How do countries run their state banks?

ICBC bank
Image caption China's ICBC is currently the biggest bank in the world - and the government is a big reason for that

Royal Bank of Scotland boss Stephen Hester has decided to forego his bonus, something that the UK chancellor said is "sensible and welcome".

But, of course, the government could always have vetoed the bonuses: it owns most of the shares in the bank - 82%, in fact, after RBS's spectacular collapse in 2008.

But Prime Minister David Cameron has refused to block Mr Hester's bonus and that of other executives, saying it would be political interference in the bank.

The government has decided that pretending it does not own the bank is the best way to get its money back.

But this is not a given; there are many ways of running a state-owned bank. A government can decide to take an active role in its banking sector.

So how do some countries run the banks that they own - whether they want to or not?


During the height of the financial crisis in 2008, the UK was forced to take ownership stakes of many of its banks - including Northern Rock, RBS, Lloyds TSB, HBOS and Bradford & Bingley.

The government set up UK Financial Investment (UKFI) to run the stakes in the firms. It is a formal company under the Companies Act with HM Treasury as its sole shareholder.

That means, the chief executive of UKFI cannot be formally directed to do anything by its board - the government. They essentially only have the power to sack him.

"UKFI's overarching objective is to manage these shareholdings commercially to create and protect value for the taxpayer," according to its mandate.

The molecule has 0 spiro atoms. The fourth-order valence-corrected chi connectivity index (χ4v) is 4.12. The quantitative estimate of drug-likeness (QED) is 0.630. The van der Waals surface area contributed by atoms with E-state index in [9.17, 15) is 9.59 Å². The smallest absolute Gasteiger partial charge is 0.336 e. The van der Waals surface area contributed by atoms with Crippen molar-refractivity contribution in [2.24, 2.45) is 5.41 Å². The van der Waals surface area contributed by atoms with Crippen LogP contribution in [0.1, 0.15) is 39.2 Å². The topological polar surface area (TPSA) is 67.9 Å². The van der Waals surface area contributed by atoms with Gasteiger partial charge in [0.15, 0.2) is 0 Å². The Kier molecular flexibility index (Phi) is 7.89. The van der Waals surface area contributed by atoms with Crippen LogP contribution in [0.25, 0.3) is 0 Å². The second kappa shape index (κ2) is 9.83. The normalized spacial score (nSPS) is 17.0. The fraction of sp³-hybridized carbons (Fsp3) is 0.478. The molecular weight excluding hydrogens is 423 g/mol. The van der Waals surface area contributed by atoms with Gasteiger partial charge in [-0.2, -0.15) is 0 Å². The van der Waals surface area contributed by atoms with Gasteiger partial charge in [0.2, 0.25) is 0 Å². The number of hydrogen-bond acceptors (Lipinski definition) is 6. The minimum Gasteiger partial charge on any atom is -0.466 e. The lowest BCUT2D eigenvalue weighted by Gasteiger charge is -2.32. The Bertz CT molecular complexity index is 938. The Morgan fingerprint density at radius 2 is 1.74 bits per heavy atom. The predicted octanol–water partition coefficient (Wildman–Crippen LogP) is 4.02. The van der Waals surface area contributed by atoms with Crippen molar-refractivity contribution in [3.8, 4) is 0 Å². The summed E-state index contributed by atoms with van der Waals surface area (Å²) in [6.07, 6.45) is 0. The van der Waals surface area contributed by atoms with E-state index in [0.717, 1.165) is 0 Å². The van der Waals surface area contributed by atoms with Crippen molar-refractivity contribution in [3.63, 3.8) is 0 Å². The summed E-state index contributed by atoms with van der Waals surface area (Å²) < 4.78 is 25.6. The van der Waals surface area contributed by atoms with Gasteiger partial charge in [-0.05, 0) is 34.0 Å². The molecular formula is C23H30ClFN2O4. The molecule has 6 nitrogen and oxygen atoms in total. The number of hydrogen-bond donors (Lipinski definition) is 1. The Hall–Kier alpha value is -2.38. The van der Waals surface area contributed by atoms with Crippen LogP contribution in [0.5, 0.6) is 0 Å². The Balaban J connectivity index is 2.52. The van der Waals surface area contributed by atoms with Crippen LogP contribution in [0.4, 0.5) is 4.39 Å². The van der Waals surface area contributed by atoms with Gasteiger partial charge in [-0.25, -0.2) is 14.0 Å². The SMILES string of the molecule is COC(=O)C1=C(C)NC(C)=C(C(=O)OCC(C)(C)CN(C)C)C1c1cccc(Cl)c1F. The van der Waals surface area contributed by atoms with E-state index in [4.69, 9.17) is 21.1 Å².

The UK has put in people from the private sector - a team of "experts" - that it thinks will maximise the return to the taxpayer.

Former private equity man Sir David Cooksey recently retired as chairman of the board, with former UBS executive Robin Budenberg taking over.

The man responsible for looking after RBS is Jim O'Neil, the incoming chief executive and an American who used to work at Merrill Lynch - acquired in a fire-sale by Bank of America in 2008.

Having already sold Northern Rock to Virgin Money last year, the key takeaway is the UK government wants nothing to do with running banks.


In the UK, the previous management was replaced.

The US government decided to let the managements that almost bankrupted the firms continue to stay in charge.

In 2008, the US Treasury took share stakes in nine of the nation's biggest financial institutions, including Goldman Sachs, Citigroup and Bank of America.

The Federal Reserve also took control of collapsed insurer AIG.

The government took its stakes through buying preferred stock - meaning they had no voting rights - but the terms of the bailouts included caps on compensation and certain forms of mandatory lending.

The government had no intention to keep its stakes - and the banks were eager to pay of their loans and return to full private ownership, which happened in 2009.

The US on the face of it seems as eager as the UK to keep their hands off the banking system.

But the US has always had a large - if implicit - government role in the banking system through backing home loans.

Fannie Mae was founded in 1938 at a time when millions of families could not become homeowners because of a lack of mortgage funds. It was a government agency until 1968.

Freddie Mac was created in 1970 to provide competition to Fannie Mae.

They buy mortgages from approved lenders and then selling them on to investors.

In 2008, Fannie Mae and Freddie Mac made billions in losses as the US housing market plummeted, received almost $150bn in bailouts and were effectively nationalised.

And so now, the government currently owns or guarantees more than 90% of US mortgages - up from 70% when the market was supposedly stable, private and efficient.

Without the US government, would anyone have the confidence to take out an American mortgage?